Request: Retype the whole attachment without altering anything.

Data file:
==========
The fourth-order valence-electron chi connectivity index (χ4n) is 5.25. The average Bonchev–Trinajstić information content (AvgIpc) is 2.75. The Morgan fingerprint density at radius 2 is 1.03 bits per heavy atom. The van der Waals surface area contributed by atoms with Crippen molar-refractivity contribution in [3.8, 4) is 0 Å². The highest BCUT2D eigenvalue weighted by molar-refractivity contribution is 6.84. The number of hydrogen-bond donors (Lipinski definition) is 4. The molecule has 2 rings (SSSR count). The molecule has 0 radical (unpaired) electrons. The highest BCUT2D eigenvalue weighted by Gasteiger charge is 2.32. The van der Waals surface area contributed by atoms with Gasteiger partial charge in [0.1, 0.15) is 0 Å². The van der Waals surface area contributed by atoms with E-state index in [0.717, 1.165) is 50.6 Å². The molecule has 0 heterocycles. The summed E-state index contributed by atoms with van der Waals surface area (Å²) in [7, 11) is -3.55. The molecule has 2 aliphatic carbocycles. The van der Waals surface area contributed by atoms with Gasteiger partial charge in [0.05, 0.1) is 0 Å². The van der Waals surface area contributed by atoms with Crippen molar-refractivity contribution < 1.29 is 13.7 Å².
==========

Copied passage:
The fourth-order valence-electron chi connectivity index (χ4n) is 5.25. The average Bonchev–Trinajstić information content (AvgIpc) is 2.75. The Morgan fingerprint density at radius 2 is 1.03 bits per heavy atom. The van der Waals surface area contributed by atoms with Crippen molar-refractivity contribution in [3.8, 4) is 0 Å². The highest BCUT2D eigenvalue weighted by molar-refractivity contribution is 6.84. The number of hydrogen-bond donors (Lipinski definition) is 4. The molecule has 2 rings (SSSR count). The molecule has 0 radical (unpaired) electrons. The highest BCUT2D eigenvalue weighted by Gasteiger charge is 2.32. The van der Waals surface area contributed by atoms with Gasteiger partial charge in [0.1, 0.15) is 0 Å². The van der Waals surface area contributed by atoms with E-state index in [0.717, 1.165) is 50.6 Å². The molecule has 0 heterocycles. The summed E-state index contributed by atoms with van der Waals surface area (Å²) in [7, 11) is -3.55. The molecule has 2 aliphatic carbocycles. The van der Waals surface area contributed by atoms with Gasteiger partial charge in [0.05, 0.1) is 0 Å². The van der Waals surface area contributed by atoms with Crippen molar-refractivity contribution < 1.29 is 13.7 Å².